Good intranet managers are able to slice and dice their customers in many ways. Thanks to all the work they have done with personas, they may even have pictures of them up on the wall of their office, or more likely, desk divider. Each day they will be worrying about the user experience of these customers, and it’s difficult to tell them that their customers are actually not that concerned by the user experience.

These customers are captive and clever. They come to work each day knowing every twist and turn of the corporate intranet, together with a list of quick dial numbers they can use when they need information urgently and cannot find it. Even if they are performing multiple tasks and multiple roles I suspect that these customers will only be using a small percentage, may be only 0.5%, of the pages on the intranet. Don’t be too depressed -- that is still a lot of pages in most companies.

Meanwhile, at a desk not far away...

...there is a new member of staff. It is quite typical for companies to have a staff turnover of perhaps 12-15%, so if the company has 1000 employees, on average 3 new members of staff arrive each week. They are keen to make their mark on the company as soon as possible. Quite a number of them may not even have worked in the same industry sector before. To them "repro" is all about printing and not high finance. Almost certainly they will have used an intranet before, but never like the one they now find on their desktop.

I have no statistics to prove it, but my guess is that rather than try to unravel the information architecture to find the policy on corporate ethics they will search first. Almost certainly this will not be a good customer experience. The next application they will try will be the staff directory to see what they can find out about their manager, their manager’s manager and the people they will be working with. That will also not be a good experience. Not a good first hour at the office.

The point I want to make is that we tend to ignore the specific needs of new members of staff. In total they make up one of the largest single groups of customers for the intranet, and to them the intranet is mission-critical in making them feel at home in the shortest possible time.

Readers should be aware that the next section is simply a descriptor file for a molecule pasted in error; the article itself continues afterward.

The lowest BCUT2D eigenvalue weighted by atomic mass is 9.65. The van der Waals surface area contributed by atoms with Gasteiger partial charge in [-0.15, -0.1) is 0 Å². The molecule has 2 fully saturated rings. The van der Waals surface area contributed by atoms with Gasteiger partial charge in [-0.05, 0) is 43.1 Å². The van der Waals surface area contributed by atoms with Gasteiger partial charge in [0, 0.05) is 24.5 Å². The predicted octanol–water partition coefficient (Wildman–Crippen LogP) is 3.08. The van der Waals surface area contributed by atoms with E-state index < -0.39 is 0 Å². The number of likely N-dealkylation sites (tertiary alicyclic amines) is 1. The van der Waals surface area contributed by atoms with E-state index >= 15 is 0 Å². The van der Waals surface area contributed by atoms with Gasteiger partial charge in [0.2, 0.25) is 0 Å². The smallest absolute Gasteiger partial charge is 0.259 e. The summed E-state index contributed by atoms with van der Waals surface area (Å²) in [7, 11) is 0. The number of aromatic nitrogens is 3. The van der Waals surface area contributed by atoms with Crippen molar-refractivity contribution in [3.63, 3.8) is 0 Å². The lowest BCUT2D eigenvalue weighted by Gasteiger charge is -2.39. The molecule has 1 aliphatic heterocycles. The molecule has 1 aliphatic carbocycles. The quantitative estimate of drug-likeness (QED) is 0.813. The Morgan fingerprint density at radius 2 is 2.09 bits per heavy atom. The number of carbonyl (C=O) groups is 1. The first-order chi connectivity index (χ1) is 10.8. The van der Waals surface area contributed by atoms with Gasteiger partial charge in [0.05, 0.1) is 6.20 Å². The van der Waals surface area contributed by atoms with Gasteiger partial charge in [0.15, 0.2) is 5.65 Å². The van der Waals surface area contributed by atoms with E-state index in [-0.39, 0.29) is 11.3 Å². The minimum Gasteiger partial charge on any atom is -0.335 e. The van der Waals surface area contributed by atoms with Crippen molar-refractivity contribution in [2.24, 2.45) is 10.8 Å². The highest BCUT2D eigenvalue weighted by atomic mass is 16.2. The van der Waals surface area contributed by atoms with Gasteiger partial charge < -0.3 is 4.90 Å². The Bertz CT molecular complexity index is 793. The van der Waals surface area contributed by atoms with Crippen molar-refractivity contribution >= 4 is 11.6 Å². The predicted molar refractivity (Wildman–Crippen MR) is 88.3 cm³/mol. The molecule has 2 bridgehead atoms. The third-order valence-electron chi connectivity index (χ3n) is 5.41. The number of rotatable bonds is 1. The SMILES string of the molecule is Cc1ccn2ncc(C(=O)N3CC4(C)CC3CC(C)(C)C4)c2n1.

It is not just about supporting the induction process but understanding the content they need in the first few weeks of their new job and presenting it to them as though they were valued customers. A good acronym dictionary is an important element of this content.

These customers are important in another way. If you assume that 150 join your organization each year, potentially that is experience of 150 intranets that you can harness.

At a desk a long way away...

...is someone who until recently was working in Sweden and now finds themselves in India as part of a career development program. They might just as well be new employees because this is when they find that the local intranet has a totally different approach to an information architecture, and when they search for something they find that the search application only works on local content. In banking terms they have moved branches.

They would probably have valued being able to work with the local intranet whilst still at their previous post but as it did not use the approved corporate CMS and the approved corporate IA, the intranet was invisible. I speak from experience of two recent clients! This is a second customer group that would benefit from training and support but rarely receive it.

In an office building a hundred miles away...

...four hundred employees have just been told that they have been acquired. They know of the company that has acquired them, as until today it was their major competitor. Now they have to make friends, and fast.

Opinions vary, but having a background in M&A myself, if you do not have close integration within three months then you have a problem on your hands. Cisco was superb at integrating the intranets of acquired companies.

There is a real opportunity here to contribute directly to corporate performance by setting up tailored home pages and training pages, and being involved directly with the implementation team in working out how to integrate the two intranets. If nothing else the enterprise search application should be indexing the acquired intranet, and that is much easier said than done.

When you walk into a new department store and someone comes up and not only asks you what you are looking for but takes you to the department and introduces you to the department manager you feel like a very important person. Is that how new employees feel about your intranet?

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